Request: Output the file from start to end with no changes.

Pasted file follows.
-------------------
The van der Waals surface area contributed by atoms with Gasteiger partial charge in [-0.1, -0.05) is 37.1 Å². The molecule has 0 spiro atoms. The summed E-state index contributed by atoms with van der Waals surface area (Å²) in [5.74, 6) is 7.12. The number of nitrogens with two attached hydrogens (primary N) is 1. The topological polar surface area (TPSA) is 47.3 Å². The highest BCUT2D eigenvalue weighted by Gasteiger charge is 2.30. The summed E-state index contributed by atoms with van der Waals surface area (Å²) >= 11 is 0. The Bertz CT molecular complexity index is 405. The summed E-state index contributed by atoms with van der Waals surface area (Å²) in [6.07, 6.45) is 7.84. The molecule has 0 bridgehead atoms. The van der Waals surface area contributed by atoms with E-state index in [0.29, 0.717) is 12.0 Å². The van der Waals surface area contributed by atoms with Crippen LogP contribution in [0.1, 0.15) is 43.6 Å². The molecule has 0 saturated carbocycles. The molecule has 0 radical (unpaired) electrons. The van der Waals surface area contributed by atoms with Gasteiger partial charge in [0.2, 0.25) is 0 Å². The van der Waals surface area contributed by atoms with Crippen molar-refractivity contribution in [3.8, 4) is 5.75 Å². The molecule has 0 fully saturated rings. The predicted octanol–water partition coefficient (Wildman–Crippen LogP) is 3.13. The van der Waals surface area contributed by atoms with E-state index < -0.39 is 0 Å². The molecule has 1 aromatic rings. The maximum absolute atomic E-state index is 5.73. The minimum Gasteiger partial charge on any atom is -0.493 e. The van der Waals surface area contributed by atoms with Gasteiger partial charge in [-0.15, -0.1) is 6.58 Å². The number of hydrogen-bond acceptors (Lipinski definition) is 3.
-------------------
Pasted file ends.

The van der Waals surface area contributed by atoms with Gasteiger partial charge in [-0.1, -0.05) is 37.1 Å². The molecule has 0 spiro atoms. The summed E-state index contributed by atoms with van der Waals surface area (Å²) in [5.74, 6) is 7.12. The number of nitrogens with two attached hydrogens (primary N) is 1. The topological polar surface area (TPSA) is 47.3 Å². The highest BCUT2D eigenvalue weighted by Gasteiger charge is 2.30. The summed E-state index contributed by atoms with van der Waals surface area (Å²) >= 11 is 0. The Bertz CT molecular complexity index is 405. The summed E-state index contributed by atoms with van der Waals surface area (Å²) in [6.07, 6.45) is 7.84. The molecule has 0 bridgehead atoms. The van der Waals surface area contributed by atoms with E-state index in [0.29, 0.717) is 12.0 Å². The van der Waals surface area contributed by atoms with Crippen LogP contribution in [0.1, 0.15) is 43.6 Å². The molecule has 0 saturated carbocycles. The molecule has 0 radical (unpaired) electrons. The van der Waals surface area contributed by atoms with Gasteiger partial charge in [0.2, 0.25) is 0 Å². The van der Waals surface area contributed by atoms with Crippen molar-refractivity contribution in [3.8, 4) is 5.75 Å². The molecule has 0 fully saturated rings. The predicted octanol–water partition coefficient (Wildman–Crippen LogP) is 3.13. The van der Waals surface area contributed by atoms with E-state index < -0.39 is 0 Å². The molecule has 1 aromatic rings. The maximum absolute atomic E-state index is 5.73. The minimum Gasteiger partial charge on any atom is -0.493 e. The van der Waals surface area contributed by atoms with Gasteiger partial charge in [-0.15, -0.1) is 6.58 Å². The number of hydrogen-bond acceptors (Lipinski definition) is 3.